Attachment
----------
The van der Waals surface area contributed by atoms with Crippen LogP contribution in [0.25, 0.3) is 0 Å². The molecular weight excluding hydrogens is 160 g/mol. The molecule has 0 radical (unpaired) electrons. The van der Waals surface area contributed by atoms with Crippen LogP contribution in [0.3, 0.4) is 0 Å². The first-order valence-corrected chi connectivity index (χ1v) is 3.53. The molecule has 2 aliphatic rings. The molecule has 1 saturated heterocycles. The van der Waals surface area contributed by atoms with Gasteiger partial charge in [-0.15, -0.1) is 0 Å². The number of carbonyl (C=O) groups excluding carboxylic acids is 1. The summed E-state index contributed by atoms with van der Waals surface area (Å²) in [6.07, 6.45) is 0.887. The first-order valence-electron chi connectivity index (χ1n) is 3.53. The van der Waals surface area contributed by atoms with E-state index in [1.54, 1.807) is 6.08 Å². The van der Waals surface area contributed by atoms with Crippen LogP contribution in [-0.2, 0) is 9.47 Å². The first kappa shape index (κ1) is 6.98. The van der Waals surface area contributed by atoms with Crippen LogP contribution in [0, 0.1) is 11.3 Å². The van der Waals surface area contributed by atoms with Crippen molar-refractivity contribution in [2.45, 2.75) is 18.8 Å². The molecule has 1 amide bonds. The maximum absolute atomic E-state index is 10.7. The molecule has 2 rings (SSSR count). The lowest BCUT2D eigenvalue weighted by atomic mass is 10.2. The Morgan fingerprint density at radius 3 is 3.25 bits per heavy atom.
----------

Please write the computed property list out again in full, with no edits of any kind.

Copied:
The van der Waals surface area contributed by atoms with Crippen LogP contribution in [0.25, 0.3) is 0 Å². The molecular weight excluding hydrogens is 160 g/mol. The molecule has 0 radical (unpaired) electrons. The van der Waals surface area contributed by atoms with Crippen LogP contribution in [0.3, 0.4) is 0 Å². The first-order valence-corrected chi connectivity index (χ1v) is 3.53. The molecule has 2 aliphatic rings. The molecule has 1 saturated heterocycles. The van der Waals surface area contributed by atoms with Gasteiger partial charge in [-0.15, -0.1) is 0 Å². The number of carbonyl (C=O) groups excluding carboxylic acids is 1. The summed E-state index contributed by atoms with van der Waals surface area (Å²) in [6.07, 6.45) is 0.887. The first-order valence-electron chi connectivity index (χ1n) is 3.53. The van der Waals surface area contributed by atoms with E-state index in [1.54, 1.807) is 6.08 Å². The van der Waals surface area contributed by atoms with Crippen LogP contribution in [-0.2, 0) is 9.47 Å². The first kappa shape index (κ1) is 6.98. The van der Waals surface area contributed by atoms with Crippen LogP contribution in [0, 0.1) is 11.3 Å². The van der Waals surface area contributed by atoms with Crippen molar-refractivity contribution in [2.45, 2.75) is 18.8 Å². The molecule has 1 amide bonds. The maximum absolute atomic E-state index is 10.7. The molecule has 2 rings (SSSR count). The lowest BCUT2D eigenvalue weighted by atomic mass is 10.2. The Morgan fingerprint density at radius 3 is 3.25 bits per heavy atom.